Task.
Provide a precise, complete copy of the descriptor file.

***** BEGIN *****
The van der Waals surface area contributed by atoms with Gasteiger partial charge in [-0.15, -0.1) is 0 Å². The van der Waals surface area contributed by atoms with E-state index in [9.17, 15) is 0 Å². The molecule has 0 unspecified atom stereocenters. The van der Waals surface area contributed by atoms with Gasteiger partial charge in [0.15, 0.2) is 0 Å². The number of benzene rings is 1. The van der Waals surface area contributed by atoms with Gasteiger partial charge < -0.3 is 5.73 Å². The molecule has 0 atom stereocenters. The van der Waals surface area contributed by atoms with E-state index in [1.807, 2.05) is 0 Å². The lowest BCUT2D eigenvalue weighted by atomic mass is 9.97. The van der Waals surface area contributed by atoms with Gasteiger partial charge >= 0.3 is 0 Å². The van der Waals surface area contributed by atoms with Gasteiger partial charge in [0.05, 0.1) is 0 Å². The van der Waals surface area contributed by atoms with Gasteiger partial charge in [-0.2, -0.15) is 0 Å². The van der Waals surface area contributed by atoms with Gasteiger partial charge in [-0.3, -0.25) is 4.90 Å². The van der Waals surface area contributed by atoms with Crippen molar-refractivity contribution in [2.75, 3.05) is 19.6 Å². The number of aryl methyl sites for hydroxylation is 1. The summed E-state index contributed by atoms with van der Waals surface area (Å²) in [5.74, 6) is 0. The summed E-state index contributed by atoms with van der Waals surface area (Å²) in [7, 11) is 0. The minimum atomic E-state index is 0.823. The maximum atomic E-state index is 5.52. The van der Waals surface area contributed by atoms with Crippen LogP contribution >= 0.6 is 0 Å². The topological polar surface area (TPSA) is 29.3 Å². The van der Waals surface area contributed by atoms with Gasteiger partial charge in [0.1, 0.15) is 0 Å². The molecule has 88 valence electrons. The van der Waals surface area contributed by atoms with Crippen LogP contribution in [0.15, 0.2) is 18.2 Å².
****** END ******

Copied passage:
The van der Waals surface area contributed by atoms with Gasteiger partial charge in [-0.15, -0.1) is 0 Å². The van der Waals surface area contributed by atoms with E-state index in [9.17, 15) is 0 Å². The molecule has 0 unspecified atom stereocenters. The van der Waals surface area contributed by atoms with Gasteiger partial charge in [0.15, 0.2) is 0 Å². The number of benzene rings is 1. The van der Waals surface area contributed by atoms with Gasteiger partial charge < -0.3 is 5.73 Å². The molecule has 0 atom stereocenters. The van der Waals surface area contributed by atoms with E-state index in [1.807, 2.05) is 0 Å². The lowest BCUT2D eigenvalue weighted by atomic mass is 9.97. The van der Waals surface area contributed by atoms with Gasteiger partial charge >= 0.3 is 0 Å². The van der Waals surface area contributed by atoms with Gasteiger partial charge in [0.05, 0.1) is 0 Å². The van der Waals surface area contributed by atoms with Gasteiger partial charge in [-0.2, -0.15) is 0 Å². The van der Waals surface area contributed by atoms with Gasteiger partial charge in [-0.3, -0.25) is 4.90 Å². The van der Waals surface area contributed by atoms with Crippen molar-refractivity contribution in [2.75, 3.05) is 19.6 Å². The number of aryl methyl sites for hydroxylation is 1. The summed E-state index contributed by atoms with van der Waals surface area (Å²) in [5.74, 6) is 0. The summed E-state index contributed by atoms with van der Waals surface area (Å²) in [7, 11) is 0. The minimum atomic E-state index is 0.823. The maximum atomic E-state index is 5.52. The van der Waals surface area contributed by atoms with Crippen LogP contribution >= 0.6 is 0 Å². The topological polar surface area (TPSA) is 29.3 Å². The van der Waals surface area contributed by atoms with Gasteiger partial charge in [0.1, 0.15) is 0 Å². The molecule has 88 valence electrons. The van der Waals surface area contributed by atoms with Crippen LogP contribution in [0.15, 0.2) is 18.2 Å².